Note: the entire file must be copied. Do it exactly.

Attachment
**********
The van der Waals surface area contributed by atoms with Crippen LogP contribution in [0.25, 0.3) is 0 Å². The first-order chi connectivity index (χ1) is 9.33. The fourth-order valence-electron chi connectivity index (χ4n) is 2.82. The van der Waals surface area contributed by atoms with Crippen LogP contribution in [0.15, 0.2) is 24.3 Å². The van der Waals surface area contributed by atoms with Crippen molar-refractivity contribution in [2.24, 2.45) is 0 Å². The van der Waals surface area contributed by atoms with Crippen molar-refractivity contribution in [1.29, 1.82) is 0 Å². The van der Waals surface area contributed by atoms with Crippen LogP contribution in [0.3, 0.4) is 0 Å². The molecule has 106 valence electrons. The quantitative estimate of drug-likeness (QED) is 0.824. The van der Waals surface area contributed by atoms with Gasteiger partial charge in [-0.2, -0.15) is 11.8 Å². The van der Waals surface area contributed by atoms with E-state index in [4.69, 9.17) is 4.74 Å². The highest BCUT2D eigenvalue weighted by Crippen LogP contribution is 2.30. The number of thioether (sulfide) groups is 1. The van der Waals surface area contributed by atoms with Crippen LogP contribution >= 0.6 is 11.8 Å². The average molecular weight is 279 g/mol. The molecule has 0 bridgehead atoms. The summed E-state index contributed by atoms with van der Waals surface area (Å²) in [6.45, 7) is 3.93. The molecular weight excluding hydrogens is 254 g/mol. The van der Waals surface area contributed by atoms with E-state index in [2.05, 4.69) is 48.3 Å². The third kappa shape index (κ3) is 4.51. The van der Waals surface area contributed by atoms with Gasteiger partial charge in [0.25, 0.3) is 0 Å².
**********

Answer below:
The van der Waals surface area contributed by atoms with Crippen LogP contribution in [0.25, 0.3) is 0 Å². The first-order chi connectivity index (χ1) is 9.33. The fourth-order valence-electron chi connectivity index (χ4n) is 2.82. The van der Waals surface area contributed by atoms with Crippen LogP contribution in [0.15, 0.2) is 24.3 Å². The van der Waals surface area contributed by atoms with Crippen molar-refractivity contribution in [2.24, 2.45) is 0 Å². The van der Waals surface area contributed by atoms with Crippen molar-refractivity contribution in [1.29, 1.82) is 0 Å². The van der Waals surface area contributed by atoms with Crippen LogP contribution in [0.3, 0.4) is 0 Å². The molecule has 106 valence electrons. The quantitative estimate of drug-likeness (QED) is 0.824. The van der Waals surface area contributed by atoms with Gasteiger partial charge in [-0.2, -0.15) is 11.8 Å². The van der Waals surface area contributed by atoms with E-state index in [4.69, 9.17) is 4.74 Å². The highest BCUT2D eigenvalue weighted by Crippen LogP contribution is 2.30. The number of thioether (sulfide) groups is 1. The van der Waals surface area contributed by atoms with Crippen LogP contribution >= 0.6 is 11.8 Å². The average molecular weight is 279 g/mol. The molecule has 0 bridgehead atoms. The summed E-state index contributed by atoms with van der Waals surface area (Å²) in [6.45, 7) is 3.93. The molecular weight excluding hydrogens is 254 g/mol. The van der Waals surface area contributed by atoms with E-state index in [2.05, 4.69) is 48.3 Å². The third kappa shape index (κ3) is 4.51. The van der Waals surface area contributed by atoms with Gasteiger partial charge in [0.25, 0.3) is 0 Å².